Glades fire/EMS personnel receive copter evac training

Posted 11/23/20

A crew of AeroMed personnel based out of Tampa General Hospital and stationed in Highlands County flew in to conduct emergency evacuation in-service trainings...

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Glades fire/EMS personnel receive copter evac training

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MOORE HAVEN — A crew of AeroMed personnel based out of Tampa General Hospital and stationed in Highlands County flew in to conduct emergency evacuation in-service trainings for all of Glades County’s fire and medical emergency responders last week and into the weekend.

They did a pump operator class the previous week, three days of instruction delivered via lectures, and they will be coming back to do hands-on trainings in which they go over the pumps on the fire trucks so everybody can learn more about how to run the various pump operations to fight fires.

“It gets here quick, it’s easy and it’s usually within that ‘gold hour’ when you can actually help,” said Public Safety Director Angie Colegrove, so it’s an important service extended to rural county residents by a large metropolitan hospital.

“They come to our Christmas party every year,” she said. That’s going to be a bit smaller event this year, Colegrove said, what with COVID-19 infections again on the rise, but they’ll have their gathering on Dec. 18 in the fire station’s huge truck bay to allow for social distancing and a safe party.

Nearly all of the county’s emergency vehicles were parked outside the firehouse on Friday morning as the morning shift crew was taking advantage of some beautiful weather for the first time in many days to make sure all of the brush trucks are at peak readiness for the wildfire season, a regular feature of Florida winters for eons.

The AeroMed crew was present Thursday afternoon for the night shift workers, and one more session was set for the weekend so that all of Glades’ emergency responders, both employees and volunteer firefighters, could take part.

The status of the volunteer firefighter corps in Glades at present has been improving, Colegrove said. In Muse they have two, with another two in line who have to pass their Fire 1 class before the department does its psychological evaluation and testing. In Ortona, they have five, one of whom is only a wildlands firefighter, so he can’t respond to house fires. One person has signed up to join. In Lakeport, they have four, with another person planning to join. Moore Haven has the most, she said, but she’s not sure of the exact number, but’s over a half-dozen. In Buckhead Ridge, they do not have any volunteer firefighters at the moment, “but we’re trying to recruit and work on that, and get that (station) back open,” she said.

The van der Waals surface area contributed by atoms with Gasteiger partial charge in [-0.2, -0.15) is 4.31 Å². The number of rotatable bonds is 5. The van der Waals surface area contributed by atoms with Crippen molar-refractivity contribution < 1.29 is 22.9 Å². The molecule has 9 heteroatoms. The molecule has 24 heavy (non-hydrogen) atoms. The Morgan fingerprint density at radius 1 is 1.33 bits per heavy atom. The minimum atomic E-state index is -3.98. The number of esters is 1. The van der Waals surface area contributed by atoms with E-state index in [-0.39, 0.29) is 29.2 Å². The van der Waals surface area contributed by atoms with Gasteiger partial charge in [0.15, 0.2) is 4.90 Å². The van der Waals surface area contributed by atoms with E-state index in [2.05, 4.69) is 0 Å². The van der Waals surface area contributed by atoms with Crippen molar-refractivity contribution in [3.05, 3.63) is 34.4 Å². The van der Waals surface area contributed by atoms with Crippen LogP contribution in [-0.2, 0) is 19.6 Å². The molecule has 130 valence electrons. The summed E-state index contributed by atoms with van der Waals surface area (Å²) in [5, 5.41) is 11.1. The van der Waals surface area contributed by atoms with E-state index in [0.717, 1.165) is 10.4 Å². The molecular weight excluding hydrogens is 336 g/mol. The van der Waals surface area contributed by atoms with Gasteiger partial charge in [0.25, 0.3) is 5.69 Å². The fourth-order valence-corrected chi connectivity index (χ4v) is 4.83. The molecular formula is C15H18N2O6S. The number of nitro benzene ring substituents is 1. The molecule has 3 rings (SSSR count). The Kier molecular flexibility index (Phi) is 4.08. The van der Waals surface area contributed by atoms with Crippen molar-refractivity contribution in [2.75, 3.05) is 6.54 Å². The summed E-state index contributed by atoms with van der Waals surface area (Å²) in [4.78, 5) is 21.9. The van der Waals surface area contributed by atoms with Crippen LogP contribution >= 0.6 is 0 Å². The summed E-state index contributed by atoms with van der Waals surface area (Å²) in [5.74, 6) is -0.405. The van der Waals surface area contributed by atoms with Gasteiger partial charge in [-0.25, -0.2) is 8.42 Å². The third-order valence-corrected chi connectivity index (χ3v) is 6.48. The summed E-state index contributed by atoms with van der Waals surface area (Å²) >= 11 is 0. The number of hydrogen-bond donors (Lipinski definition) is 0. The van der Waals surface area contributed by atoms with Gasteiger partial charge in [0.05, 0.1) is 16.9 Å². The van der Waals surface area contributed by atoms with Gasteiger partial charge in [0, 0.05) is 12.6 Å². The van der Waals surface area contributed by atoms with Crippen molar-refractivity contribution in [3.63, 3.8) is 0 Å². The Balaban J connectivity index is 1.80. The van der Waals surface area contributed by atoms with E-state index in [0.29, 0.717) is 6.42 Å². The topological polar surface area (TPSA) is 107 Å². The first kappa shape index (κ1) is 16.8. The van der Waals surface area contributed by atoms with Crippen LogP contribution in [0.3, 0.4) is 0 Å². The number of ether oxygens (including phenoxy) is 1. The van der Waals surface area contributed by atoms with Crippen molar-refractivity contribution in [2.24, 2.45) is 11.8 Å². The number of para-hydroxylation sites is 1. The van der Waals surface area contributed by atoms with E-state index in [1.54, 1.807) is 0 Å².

Even while the AeroMed copter was approaching, responders on the ground must stay in constant contact with the pilot/EMT rescue team aboard it so as to help guide the pilot to a safe landing.

Once the team lands in response to an actual emergency, they will go into the local responders’ EMS unit to assess the patient(s) and prep them for transfer, then move the person with the locals’ help into the air ambulance.

Landing and takeoff are, obviously, the most dangerous part of the medical evacuation teams’ job, so their tasks must be executed precisely, every time, which is why these yearly.

“This is a really good program they have ... they put it on for all of the local first responders that they respond to,” said one of the Glades County EMT’s. He explained that the air ambulance service is a huge resource for small and rural counties to have available, because of distances they often have to travel to make it to an emergency scene so as to reach and begin treating injured people within that “golden hour,” because time, epecially, is critical for the cases they’re called in to help with.

Those could be anything from a multi-car accident or fire to a person experiencing a stroke or heart attack. They also can send in more than one helicopter if needed. Each flies with a crew of three maximum, the pilot, a nurse and a paramedic.

Other trainings for Glades County firefighters and emergency medical personnel will be taking place after Thanksgiving.

Fire, EMS,

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